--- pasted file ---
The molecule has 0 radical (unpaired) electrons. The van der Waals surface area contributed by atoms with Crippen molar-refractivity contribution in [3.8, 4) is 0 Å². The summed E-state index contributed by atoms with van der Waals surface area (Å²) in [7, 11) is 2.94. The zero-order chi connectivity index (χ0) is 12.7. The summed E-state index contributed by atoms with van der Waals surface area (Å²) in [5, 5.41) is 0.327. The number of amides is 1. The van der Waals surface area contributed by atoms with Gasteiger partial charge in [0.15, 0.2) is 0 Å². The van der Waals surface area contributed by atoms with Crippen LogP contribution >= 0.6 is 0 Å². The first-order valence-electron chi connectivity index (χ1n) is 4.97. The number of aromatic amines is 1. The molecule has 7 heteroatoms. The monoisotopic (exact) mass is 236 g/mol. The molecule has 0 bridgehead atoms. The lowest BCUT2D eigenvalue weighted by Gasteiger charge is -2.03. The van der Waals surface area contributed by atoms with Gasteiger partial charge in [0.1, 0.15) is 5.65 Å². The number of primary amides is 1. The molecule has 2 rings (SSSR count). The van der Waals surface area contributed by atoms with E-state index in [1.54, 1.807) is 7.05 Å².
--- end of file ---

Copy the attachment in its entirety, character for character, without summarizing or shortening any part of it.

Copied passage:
The molecule has 0 radical (unpaired) electrons. The van der Waals surface area contributed by atoms with Crippen molar-refractivity contribution in [3.8, 4) is 0 Å². The summed E-state index contributed by atoms with van der Waals surface area (Å²) in [7, 11) is 2.94. The zero-order chi connectivity index (χ0) is 12.7. The summed E-state index contributed by atoms with van der Waals surface area (Å²) in [5, 5.41) is 0.327. The number of amides is 1. The van der Waals surface area contributed by atoms with Gasteiger partial charge in [0.15, 0.2) is 0 Å². The van der Waals surface area contributed by atoms with Crippen LogP contribution >= 0.6 is 0 Å². The first-order valence-electron chi connectivity index (χ1n) is 4.97. The number of aromatic amines is 1. The molecule has 7 heteroatoms. The monoisotopic (exact) mass is 236 g/mol. The molecule has 0 bridgehead atoms. The lowest BCUT2D eigenvalue weighted by Gasteiger charge is -2.03. The van der Waals surface area contributed by atoms with Gasteiger partial charge in [0.1, 0.15) is 5.65 Å². The number of primary amides is 1. The molecule has 2 rings (SSSR count). The van der Waals surface area contributed by atoms with E-state index in [1.54, 1.807) is 7.05 Å².